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The Wrecking Crew: The Inside Story of Rock and Roll's Best-Kept Secret | [Kent Hartman]

The Wrecking Crew: The Inside Story of Rock and Roll's Best-Kept Secret

If you were a fan of popular music in the 1960s and early '70s, you were a fan of the Wrecking Crew - whether you knew it or not. On hit record after hit record by everyone from the Byrds, the Beach Boys, and the Monkees to the Grass Roots, the 5th Dimension, Sonny & Cher, and Simon & Garfunkel, this collection of West Coast studio musicians from diverse backgrounds established themselves as the driving sound of pop music - sometimes over the objection of actual band members....
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Publisher's Summary

Audie Award Winner, History, 2013

If you were a fan of popular music in the 1960s and early '70s, you were a fan of the Wrecking Crew - whether you knew it or not.

On hit record after hit record, by everyone from the Byrds, the Beach Boys, and the Monkees to the Grass Roots, the 5th Dimension, Sonny & Cher, and Simon & Garfunkel, this collection of West Coast studio musicians from diverse backgrounds established themselves as the driving sound of pop music - sometimes over the objection of actual band members forced to make way for Wrecking Crew members.

Industry insider Kent Hartman tells the dramatic, definitive story of the musicians who forged a reputation throughout the business as the secret weapons behind the top recording stars. Mining invaluable interviews, the author follows the careers of such session masters as drummer Hal Blaine and keyboardist Larry Knechtel, as well as trailblazing bassist Carol Kaye, who went on to play in thousands of recording sessions. Listeners will discover the Wrecking Crew members who would forge careers in their own right, including Glen Campbell and Leon Russell, and learn of the relationship between the Crew and such legends as Phil Spector and Jimmy Webb.

Hartman also takes us inside the studio for the legendary sessions that gave us Pet Sounds, Bridge Over Troubled Water, and the rock classic “Layla”, which Wrecking Crew drummer Jim Gordon cowrote with Eric Clapton for Derek and the Dominos. And the author recounts priceless scenes, such as Mike Nesmith of the Monkees facing off with studio head Don Kirshner, Grass Roots lead guitarist (and future star of The Office) Creed Bratton getting fired from the group, and Michel Rubini unseating Frank Sinatra's pianist for the session in which the iconic singer improvised the hit-making ending to “Strangers in the Night”.

The Wrecking Crew tells the collective, behind-the-scenes stories of the artists who dominated Top-40 radio during the most exciting time in American popular culture.

©2012 Kent Hartman (P)2012 Tantor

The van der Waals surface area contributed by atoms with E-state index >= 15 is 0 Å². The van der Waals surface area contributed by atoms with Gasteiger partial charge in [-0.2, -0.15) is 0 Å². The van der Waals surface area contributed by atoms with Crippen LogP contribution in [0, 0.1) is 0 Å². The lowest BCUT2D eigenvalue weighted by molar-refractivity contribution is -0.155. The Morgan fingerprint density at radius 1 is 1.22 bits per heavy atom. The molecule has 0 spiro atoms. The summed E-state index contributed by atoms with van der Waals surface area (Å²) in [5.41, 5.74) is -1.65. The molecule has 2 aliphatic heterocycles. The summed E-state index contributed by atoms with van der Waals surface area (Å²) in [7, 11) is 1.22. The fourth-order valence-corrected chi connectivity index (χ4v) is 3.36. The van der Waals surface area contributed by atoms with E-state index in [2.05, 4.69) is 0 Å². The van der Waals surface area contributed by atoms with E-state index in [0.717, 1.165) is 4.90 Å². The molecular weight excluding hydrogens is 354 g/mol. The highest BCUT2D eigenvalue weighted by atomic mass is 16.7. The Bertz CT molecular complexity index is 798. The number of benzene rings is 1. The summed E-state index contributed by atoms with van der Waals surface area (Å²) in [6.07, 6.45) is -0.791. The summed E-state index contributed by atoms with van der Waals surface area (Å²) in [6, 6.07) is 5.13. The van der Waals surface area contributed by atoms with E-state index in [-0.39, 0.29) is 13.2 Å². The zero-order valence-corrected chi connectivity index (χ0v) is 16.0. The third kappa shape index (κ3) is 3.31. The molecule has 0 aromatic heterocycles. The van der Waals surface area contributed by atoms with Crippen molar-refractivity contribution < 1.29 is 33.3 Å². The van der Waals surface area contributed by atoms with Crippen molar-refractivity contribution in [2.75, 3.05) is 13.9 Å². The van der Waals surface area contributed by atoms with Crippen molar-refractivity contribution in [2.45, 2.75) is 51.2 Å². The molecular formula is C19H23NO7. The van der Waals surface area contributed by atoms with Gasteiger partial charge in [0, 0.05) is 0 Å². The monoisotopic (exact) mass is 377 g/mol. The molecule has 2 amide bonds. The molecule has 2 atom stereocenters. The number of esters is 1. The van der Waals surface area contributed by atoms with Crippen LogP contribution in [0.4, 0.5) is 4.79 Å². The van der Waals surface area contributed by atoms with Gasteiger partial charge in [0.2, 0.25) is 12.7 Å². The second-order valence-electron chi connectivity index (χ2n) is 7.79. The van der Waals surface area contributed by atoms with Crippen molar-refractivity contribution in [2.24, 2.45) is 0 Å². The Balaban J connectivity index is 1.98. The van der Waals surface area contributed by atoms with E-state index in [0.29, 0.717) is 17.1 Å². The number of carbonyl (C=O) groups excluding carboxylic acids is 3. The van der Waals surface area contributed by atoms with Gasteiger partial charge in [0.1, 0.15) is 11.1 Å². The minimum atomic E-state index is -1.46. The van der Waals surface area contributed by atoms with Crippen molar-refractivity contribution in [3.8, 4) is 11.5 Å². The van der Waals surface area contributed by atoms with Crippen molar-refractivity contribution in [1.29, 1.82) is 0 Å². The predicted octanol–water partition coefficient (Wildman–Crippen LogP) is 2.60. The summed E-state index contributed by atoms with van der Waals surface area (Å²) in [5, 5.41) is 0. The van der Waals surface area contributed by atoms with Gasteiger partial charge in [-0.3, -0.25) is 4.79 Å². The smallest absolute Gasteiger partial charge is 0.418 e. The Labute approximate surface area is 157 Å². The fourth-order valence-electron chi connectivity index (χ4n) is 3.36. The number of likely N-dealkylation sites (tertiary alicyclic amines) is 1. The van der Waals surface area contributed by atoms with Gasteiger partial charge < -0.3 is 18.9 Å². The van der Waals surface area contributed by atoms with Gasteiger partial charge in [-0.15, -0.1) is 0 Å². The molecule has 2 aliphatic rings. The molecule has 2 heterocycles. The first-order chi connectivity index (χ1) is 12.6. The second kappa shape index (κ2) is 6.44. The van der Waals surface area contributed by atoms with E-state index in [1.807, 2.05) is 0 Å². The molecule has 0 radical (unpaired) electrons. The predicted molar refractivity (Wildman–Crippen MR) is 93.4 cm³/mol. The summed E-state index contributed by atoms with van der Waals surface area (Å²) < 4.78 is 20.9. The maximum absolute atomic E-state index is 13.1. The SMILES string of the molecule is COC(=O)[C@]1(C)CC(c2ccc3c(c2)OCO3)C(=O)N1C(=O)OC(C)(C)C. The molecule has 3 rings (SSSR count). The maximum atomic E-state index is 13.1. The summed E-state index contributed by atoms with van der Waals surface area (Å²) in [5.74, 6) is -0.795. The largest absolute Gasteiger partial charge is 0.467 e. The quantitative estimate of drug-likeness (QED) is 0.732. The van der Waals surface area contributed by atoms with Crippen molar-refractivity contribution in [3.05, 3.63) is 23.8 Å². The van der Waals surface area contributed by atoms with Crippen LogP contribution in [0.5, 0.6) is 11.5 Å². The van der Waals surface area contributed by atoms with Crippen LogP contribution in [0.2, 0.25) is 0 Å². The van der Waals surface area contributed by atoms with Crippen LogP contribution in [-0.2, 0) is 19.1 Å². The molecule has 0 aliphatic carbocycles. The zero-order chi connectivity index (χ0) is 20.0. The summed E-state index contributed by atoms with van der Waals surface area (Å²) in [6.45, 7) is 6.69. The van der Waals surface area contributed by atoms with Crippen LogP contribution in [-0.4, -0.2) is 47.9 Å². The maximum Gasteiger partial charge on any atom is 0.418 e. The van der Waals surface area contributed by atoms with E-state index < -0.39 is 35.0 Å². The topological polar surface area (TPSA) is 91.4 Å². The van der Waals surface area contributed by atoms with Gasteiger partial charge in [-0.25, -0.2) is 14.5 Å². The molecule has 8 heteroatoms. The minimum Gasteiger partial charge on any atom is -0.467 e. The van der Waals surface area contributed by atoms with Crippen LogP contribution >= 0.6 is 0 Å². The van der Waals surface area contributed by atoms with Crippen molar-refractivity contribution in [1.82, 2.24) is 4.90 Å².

What the Critics Say

"[The Wrecking Crew] has the...potent excitement of a collection of greatest hits. It makes good music sound better." (Janet Maslin, The New York Times)

What Members Say

Average Customer Rating

4.2 (212 )
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4.3 (197 )
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4.2 (194 )
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Performance
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  •  
    M. Graham Tennessee 04-09-15
    M. Graham Tennessee 04-09-15 Member Since 2015

    tired of typos

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    "Good story, problematic narration"
    Would you listen to The Wrecking Crew again? Why?

    Yes. In the right mood, I could overlook some of the narrator's problems and enjoy the wonderful stories behind great records.


    Would you listen to another book narrated by Dan John Miller?

    Not without listening carefully to a sample. Once again, a good story about rock music is dragged down by a rather affected, old-fart style of narration. Why do American audiobooks insist on doing this? British narrators seem to have a gift for getting tones right, and for doing pretty good imitations of main characters. Miller "imitates" women characters by simply raising the pitch of his voice--pretty lame and pretty offensive. His "southern" characters sound like caricatures. He should skip the imitations (although his Richard Harris moments were kind of fun).
    Finally, would someone please EDIT, direct, or correct these narrators who mispronounce famous names and titles (such as Betty Friedan and "What'd I Say"). A whole section on Ray Charles and his most famous song title is mispronounced!


    Any additional comments?

    I wish a second volume would be written with even more detail.

    0 of 0 people found this review helpful
  •  
    Charles 04-09-15
    Charles 04-09-15 Member Since 2009
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    "Good info and entertaining"

    Much more in depth than the movie. A picture of a unique window in time which will never exist again.

    0 of 0 people found this review helpful
  •  
    Ken Kelso, WA, United States 03-17-15
    Ken Kelso, WA, United States 03-17-15 Member Since 2015
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    "So much more"

    All I can say is WOW. Yes it's a story about the Wrecking Crew but it's also a story about the music industry, a very inside look. Excellent job.

    0 of 0 people found this review helpful
  •  
    Sam 03-17-15
    Sam 03-17-15 Member Since 2015
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    5
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    "Awful! Great story, but awful writing@"
    Would you try another book from Kent Hartman and/or Dan John Miller?

    Absolutely not. The writing is lazy, unimaginative, and just poor. Phrases like "Don Peak found the guitar, or did the guitar find him?" are literally in this book. I may be more used to academic writing when it comes to music, but this goes far beyond lazy and terrible.


    Would you recommend The Wrecking Crew to your friends? Why or why not?

    For the writing and performance - NEVER.
    For the actual story being told - yes.


    How did the narrator detract from the book?

    His Phil Hartman-like voice makes every statement sound like the most important thing that happens in this book. But the voices...? Are you kidding? Not only does EVERY young member of the wrecking crew sound like a timid teenager lucky to own an instrument, but notice Phil Spector go from timid teen (a la above) to totally disinterested New Yorker. And please do not do women's voices. Please don't.


    What character would you cut from The Wrecking Crew?

    The narrator and writer.


    Any additional comments?